While the pandemic has put a damper on travel in 2020, our state usually has more than 120 million visitors each year. If you were visiting Michigan and were involved in an automobile accident, you should know your rights and how our laws work, especially in light of the recent changes to Michigan’s no-fault PIP (Personal Injury Protection) benefits.
Beginning in July 2020, Michigan put into effect some auto insurance law reforms that affect out-of-state drivers involved in car accidents that happen in our state, along with Michigan drivers.
Prior to the change, out-out-state drivers who were injured in a Michigan auto accident could receive PIP benefits. However, the new law states that unless you’re operating a vehicle that’s registered and insured in Michigan, out-of-state drivers involved in Michigan accidents are not entitled to receive any PIP benefits.
Section 500.3113(c) of the Michigan Insurance Code now provides that a person isn’t entitled to be paid personal protection insurance (PIP) beneﬁts if he or she wasn’t “a resident of this state, unless the person owned a motor vehicle that was registered and insured in this state.”
The changes to Michigan’s auto insurance no-fault law mean that an out-of-state resident can only seek damages from an at-fault Michigan driver through tort law. As a result, any recovery must be brought through a lawsuit directly against the driver responsible for the collision, and all types of economic loss, such as medical expenses, must be pursued in tort (with some exceptions).
To support an action for damages, an out-of-state resident must have sustained a “threshold” injury, which is an injury that is so serious it affects the victim’s daily life.
Such a claim is subject to Michigan’s modified comparative fault rule that says that if an out-of-state resident is found the be more than 50% at fault for the collision, he or she is ineligible to recover anything for their injuries. However, an out-of-state driver may have a recovery under the PIP medical coverage provided by their own auto insurance or health care plan.
The “threshold” injury is a legal standard for the level of harm an out-of-state victim must suffer in order to claim non-economic damages from an accident in Michigan. Non-economic damages includes compensation for pain and suffering.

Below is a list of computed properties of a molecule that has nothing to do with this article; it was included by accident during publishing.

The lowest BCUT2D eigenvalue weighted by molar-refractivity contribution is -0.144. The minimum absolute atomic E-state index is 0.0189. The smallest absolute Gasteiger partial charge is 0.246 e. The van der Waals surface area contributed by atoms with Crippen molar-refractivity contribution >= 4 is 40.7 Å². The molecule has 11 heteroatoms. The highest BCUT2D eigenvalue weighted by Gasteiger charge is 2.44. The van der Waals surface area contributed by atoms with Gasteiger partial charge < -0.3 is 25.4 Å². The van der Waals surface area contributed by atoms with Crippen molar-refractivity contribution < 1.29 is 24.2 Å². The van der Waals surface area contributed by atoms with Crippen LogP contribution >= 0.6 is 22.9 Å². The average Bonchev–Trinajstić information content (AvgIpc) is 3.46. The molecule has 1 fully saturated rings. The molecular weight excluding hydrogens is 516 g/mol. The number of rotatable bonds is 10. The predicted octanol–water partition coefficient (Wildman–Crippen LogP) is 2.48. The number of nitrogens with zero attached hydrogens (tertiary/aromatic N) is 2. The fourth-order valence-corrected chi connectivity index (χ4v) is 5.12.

Michigan law defines a “threshold” injury as “death, serious impairment of a body function or permanent serious disfigurement.”
The Michigan Court of Appeals has held that to prove a serious impairment of a body function, a plaintiff must establish (i) an objectively manifested impairment (observable or perceivable from actual symptoms or conditions) (ii) of an important body function (a body function of value, significance, or consequence to the injured person) that (iii) affects the person’s general ability to lead his or her normal life (influences some of the plaintiff’s capacity to live in his or her normal manner of living).
The Court went on to explain that there’s “no bright-line rule or checklist to follow,” and that whether a person has suffered a serious impairment is based on the facts and circumstances of the individual case.
Yes. With out-of-state drivers in Michigan auto accidents only eligible to cover their losses under tort law, Michiganders can be held liable for the injured party’s medical expenses—no matter if the Michigan driver has an unlimited no-fault PIP policy.
Thus, in light of the fact that out-of-state drivers must now recover all their damages through a tort action, Michigan drivers found to be 51% or more responsible for the accident can be responsible for the total amount of injured party’s damages.
Michigan residents aren’t subject to the new “threshold” injury standard to collect PIP benefits. Nor do Michiganders need to satisfy the threshold injury standard to recover excess economic damages, such as medical bills in excess of their PIP medical limits. But they must meet the specified criteria in order to recover non-economic damages, such as pain and suffering.
With the new no-fault law, out-of-state drivers must seek damages from an at-fault Michigan driver through tort law. Plus, their injury must meet the “threshold” standard, which is an injury that’s to the extent that impacts the victim’s daily life.
Also, a Michigan driver who causes an accident with an out-of-state motorist may have a higher exposure for damages if he or she is sued by the injured out-of-state driver. It’s a good idea to review your auto policy coverages because you may now have insufficient coverage to protect yourself in the event of an auto accident.
If you have questions about the new Michigan no-fault law, contact an experienced car accident attorney in Grand Rapids. The Buchanan Firm proudly serves people all across Michigan, including major cities like Grand Rapids, Muskegon, Detroit, Lansing, Holland, St. Joe, and Ann Arbor, and rural towns such as Lowell, Ada, Fremont, Newaygo, Grand Haven, Rockford, and Cedar Springs.
We will meet you after-hours, at home or in the hospital, to accommodate you.